Love’s Cost

 

"The Roar of the Waves" shifts the narrative back to Hikari’s romance with Amane. Nevertheless, there is a strong connection between this episode and the previous one. The events that happen in this episode amount to a commentary on the issues raised in the "Summertime" episode.

The date Hikari and Amane finally manage to enjoy stands as a nice contrast to Nagisa and Shizuma’s failed encounter. It is as if the anime is bringing forward an example of how their date ought to have been. Amane takes Hikari to a place special to her, a seaside cove that she likes to go to when she wants to be alone. They walk along the beach, enjoying the place and the moment, one ahead of the other, not even imposing their presence on each other. They talk–there are no secrets: Amane finds out that Kaname and Momomi have been bothering Hikari, and Hikari tells Amane she justs want to be with her all the meshugas notwithstanding–and they become closer, even physically closer–by the end of the episode, they are holding hands, and where they had sat on opposite seats on the way out, on the way back Hikari sits next to Amane, dozing with her head on her shoulder. Of course in every detail this is the exact opposite to how Shizuma had approached Nagisa.

Framing this lovely interlude are two distasteful scenes of sexual violence, which stand to illustrate the concepts of freedom in love we discussed in the previous epiosde. At the beginning we see Kaname and Momomi seize Hikari, in an effort to break up her relationship with Amane. While Kaname attempts to compel Hikari physically to submit to her advances, Momomi waylays Amane and makes vague threats against her friends, including Hikiari by name, in relation to Amane’s standing for election as Etoile. Yaya overhears the noise of Hikari’s struggles, and saves her, enabling her to run off to have her date after all. But Kaname infects Yaya with corrupt logic, justifying her violence upon Hikari as a lover’s right, and seducing Yaya with the idea that "only love can stop love." Overwhelmed by her feelings for Hikari, and fooled by Kamane’s words, when Hikari comes back from her date Yaya seizes her and forcibly kisses her. Yaya does much worse that even Kaname had managed: she betrays her friendship and commits an actual aggression of a kiss upon Hikari. It is the ultimate betrayal.

We have already seen Kaname and Momomi attack Hikari before. I have only two points to add to my earlier comments on their sexual politics. It is curious that in a yuri drama the overt villains are also the overt lesbians. I take that as evidence for my point that the yuri element signifies not lesbian but universal human themes. The point of the drama is not physical love, which alone by itself the anime associates with aggression and violence, but human love, which, when consumated in sexuality, becomes a moment when life and art merge, a moment when the lovers become themselves the work of art, the portrait of beauty the animation displays when showing them together, unclothed, in a state of bliss, flowers and clothes and sheets strewn about in an aesthetic climax. The other peculiar element in this episode is Kaname and Momomi’s confusing rhetoric. Momomi’s threats to Amane are highly veiled; she is making some kind of threat, but what she wants Amane to do or not to do is unclear. Likewise, Kamane’s lovemaking talk to Hikari is conspicuously unintelligible. She is talking almost in a disassociated way, about global warming (!), Natsume Soseki, and then in a crazy way about herself, how she is beautiful and dangerous. She must mean to confuse Hikari and in that way overcome her resistance. Here the translation distance is important, so I cannot say more, other than to say that the anime suggests that language itself can be part of the sexual violence. Certainly it succeeds in breaking Yaya’s self-restraint and propelling her to really meretricious behaviour.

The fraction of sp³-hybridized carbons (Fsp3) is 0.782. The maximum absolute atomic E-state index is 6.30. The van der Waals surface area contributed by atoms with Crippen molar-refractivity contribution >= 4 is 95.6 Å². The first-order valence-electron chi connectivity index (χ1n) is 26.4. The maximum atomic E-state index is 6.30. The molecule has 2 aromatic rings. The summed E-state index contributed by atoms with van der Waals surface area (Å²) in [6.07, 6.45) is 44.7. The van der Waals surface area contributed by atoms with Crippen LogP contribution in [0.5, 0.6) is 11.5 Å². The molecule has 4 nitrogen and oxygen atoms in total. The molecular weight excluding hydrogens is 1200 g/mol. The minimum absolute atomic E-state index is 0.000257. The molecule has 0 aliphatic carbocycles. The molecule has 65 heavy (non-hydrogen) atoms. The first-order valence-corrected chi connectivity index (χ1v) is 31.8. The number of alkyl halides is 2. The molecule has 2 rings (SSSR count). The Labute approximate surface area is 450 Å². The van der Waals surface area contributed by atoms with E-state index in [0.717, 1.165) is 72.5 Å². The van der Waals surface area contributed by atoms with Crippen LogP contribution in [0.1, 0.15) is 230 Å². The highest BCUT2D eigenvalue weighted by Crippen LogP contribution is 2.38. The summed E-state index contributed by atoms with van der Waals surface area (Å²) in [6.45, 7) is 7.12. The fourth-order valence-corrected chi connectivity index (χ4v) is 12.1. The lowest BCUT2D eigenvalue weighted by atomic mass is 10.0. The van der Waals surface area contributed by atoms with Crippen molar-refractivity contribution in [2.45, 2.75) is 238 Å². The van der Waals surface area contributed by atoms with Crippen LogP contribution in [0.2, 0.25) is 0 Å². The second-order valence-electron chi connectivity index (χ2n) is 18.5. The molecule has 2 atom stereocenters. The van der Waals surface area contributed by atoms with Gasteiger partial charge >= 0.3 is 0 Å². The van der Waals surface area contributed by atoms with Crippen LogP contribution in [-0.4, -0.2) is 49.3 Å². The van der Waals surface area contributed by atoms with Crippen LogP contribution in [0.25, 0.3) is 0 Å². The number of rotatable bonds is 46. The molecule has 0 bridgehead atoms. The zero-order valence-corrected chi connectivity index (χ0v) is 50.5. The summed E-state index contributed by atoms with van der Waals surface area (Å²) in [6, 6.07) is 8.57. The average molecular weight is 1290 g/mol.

When Yaya forces her kiss upon Hikari, she unfortunately proves the point that love must be free, freely given and freely received. We may have sympathy for her frustration, but that is no excuse.  Kaname’s evil little formula–"only love can stop love"–has it exactly backwards: love only ever furthers love, even when it must–as Chiyo and Tamao teach us–surrender itself for the sake of the beloved’s happiness. Otherwise, it is not love, but selfishness and aggression, which does indeed destroy love, or at least threaten mortally Hikari and Yaya’s friendship.

Let us conclude by going back to Hikari. If we tend to think of her as the submissive partner in the relationship with Amane, this episode illustrates just how strong she has to be to succeed in her love for Amane, how much outright physical and psychological opposition she has to overcome. We learn from Hikari the next lesson about love’s freedom: even if love is free, it has a price. While one cannot seize it or steal it, one must still pay for it. Hikari will put up with all this trouble because she loves Amane. There is a wonderful moment in her conversation with Amane when she tells her just this. Amane is falling into Momomi’s insidious idea that she puts her friends at risk, when Hikari bursts out passionately that she doesn’t care, that all she wants is to be with Amane. Here she she echoes Nagisa in the previous episode, when Nagisa tells Shizuma she doesn’t care about the bars of the cage, as long as she is not lonely, as long as she is with the person she loves. For Hikari, as for Nagisa, what other people do don’t enter the scales, don’t affect her in the slightest. Since she loves Amane, she is perfectly free: all the costs imposed upon her due to that love are as nothing. Therefore she accepts them, and pays the price of enduring them. We know the depth of Hikari’s love and the degree of her freedom by the cost she bears. 

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